With the advent of flat screen televisions and high definition our staff has been excited about being able to produce really great looking television spots. Unfortunately the reality is the quality of a locally inserted television commercial has ironically suffered significant on-air quality degradation, even while TV stations tout “digital” and “high definition”. My company, Earworks Media, produces television commercials. This issue affects us and our clients directly, so we set out to find out why the on-air quality of spots has degraded and to present it in a non-technical way. So regardless of what production company produced your television commercial, here’s the journey of your commercial from start to finish, and what happens to it along the way.
First, some background:
The Federal Communications Commission (FCC) mandated that all television stations must broadcast a digital signal and currently all stations now broadcast a digital signal, however not all stations broadcast a high definition signal. Digital and high definition are two different things. While the majority of broadcast stations in the country have installed new equipment to broadcast digitally and provide a high definition feed for their programming, only the stations in the top ten markets and a spotty few other markets have completely re-tooled to also accept a commercial produced in high definition.
In markets ranked eleven on down the majority of television stations (including cable) stations have not re-tooled their equipment to accept, nor broadcast, commercials produced in high definition and in fact, will only accept a TV commercial in standard definition format. Standard definition (SD) is the format that was used for television broadcasting before stations went digital and can look very good onscreen on the older CRT television sets. Remember, a station can broadcast a digital signal but still not broadcast a high definition signal.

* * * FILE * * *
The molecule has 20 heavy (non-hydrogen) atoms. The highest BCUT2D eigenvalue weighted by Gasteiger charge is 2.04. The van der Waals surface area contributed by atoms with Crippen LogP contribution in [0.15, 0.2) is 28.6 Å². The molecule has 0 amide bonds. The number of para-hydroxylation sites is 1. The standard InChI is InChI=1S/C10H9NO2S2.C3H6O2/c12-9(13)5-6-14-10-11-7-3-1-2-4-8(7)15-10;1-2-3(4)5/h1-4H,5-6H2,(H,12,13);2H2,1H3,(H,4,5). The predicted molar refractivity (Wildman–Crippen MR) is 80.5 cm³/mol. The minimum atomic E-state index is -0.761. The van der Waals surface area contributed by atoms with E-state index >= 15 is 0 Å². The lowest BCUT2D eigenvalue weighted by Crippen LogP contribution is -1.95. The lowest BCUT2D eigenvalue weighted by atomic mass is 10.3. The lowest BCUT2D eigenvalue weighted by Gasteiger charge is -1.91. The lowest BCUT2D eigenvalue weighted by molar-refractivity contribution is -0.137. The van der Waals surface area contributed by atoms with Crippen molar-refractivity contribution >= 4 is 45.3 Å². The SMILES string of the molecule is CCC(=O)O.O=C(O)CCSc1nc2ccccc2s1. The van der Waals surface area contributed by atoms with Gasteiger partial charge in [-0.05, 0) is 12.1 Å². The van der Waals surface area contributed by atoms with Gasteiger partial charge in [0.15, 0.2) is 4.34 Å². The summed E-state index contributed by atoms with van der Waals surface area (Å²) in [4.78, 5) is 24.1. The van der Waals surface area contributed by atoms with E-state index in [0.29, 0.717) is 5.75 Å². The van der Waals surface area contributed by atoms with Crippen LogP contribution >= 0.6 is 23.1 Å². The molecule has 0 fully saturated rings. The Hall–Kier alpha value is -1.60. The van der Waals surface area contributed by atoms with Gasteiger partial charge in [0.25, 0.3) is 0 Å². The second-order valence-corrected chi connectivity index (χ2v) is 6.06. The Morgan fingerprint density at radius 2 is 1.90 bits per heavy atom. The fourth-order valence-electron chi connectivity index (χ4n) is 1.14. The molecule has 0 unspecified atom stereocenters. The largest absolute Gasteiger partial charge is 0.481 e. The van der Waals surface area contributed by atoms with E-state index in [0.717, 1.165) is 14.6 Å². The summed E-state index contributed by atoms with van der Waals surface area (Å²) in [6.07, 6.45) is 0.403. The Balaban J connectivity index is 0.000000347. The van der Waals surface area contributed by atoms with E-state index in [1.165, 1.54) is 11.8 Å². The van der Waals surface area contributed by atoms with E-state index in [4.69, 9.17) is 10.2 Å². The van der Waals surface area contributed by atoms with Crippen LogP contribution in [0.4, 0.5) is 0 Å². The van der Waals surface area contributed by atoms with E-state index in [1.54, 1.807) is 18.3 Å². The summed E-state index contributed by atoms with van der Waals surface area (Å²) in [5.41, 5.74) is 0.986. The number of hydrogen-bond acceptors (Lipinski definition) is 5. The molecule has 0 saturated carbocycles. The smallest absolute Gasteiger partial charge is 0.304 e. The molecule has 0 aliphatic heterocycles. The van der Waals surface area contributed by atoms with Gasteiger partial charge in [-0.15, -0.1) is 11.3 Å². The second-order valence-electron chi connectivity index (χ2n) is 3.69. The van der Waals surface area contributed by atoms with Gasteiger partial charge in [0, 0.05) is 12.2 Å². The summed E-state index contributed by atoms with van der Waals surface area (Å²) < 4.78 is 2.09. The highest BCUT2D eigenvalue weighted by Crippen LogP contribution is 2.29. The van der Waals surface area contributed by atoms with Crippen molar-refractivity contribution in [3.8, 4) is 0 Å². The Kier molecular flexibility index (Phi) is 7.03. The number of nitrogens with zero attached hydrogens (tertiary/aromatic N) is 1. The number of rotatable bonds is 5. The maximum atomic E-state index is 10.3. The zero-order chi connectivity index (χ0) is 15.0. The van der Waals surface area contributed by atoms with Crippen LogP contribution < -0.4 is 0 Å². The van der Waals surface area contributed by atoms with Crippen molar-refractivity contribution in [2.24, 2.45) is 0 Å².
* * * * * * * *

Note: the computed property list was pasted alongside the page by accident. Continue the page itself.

High definition (HD) video captures more information and so can look much better than standard definition if done correctly and viewed on a flat screen television. However since the majority of broadcast stations have not re-tooled to accept high definition commercials, all production companies must deliver most of their commercials in standard definition, even when you have shot, edited, and paid for high definition! This important point will make more sense as you read more in Part 2.
Note: High definition vs. standard definition is a topic all its own.
A visual representation of the quality difference between HD and SD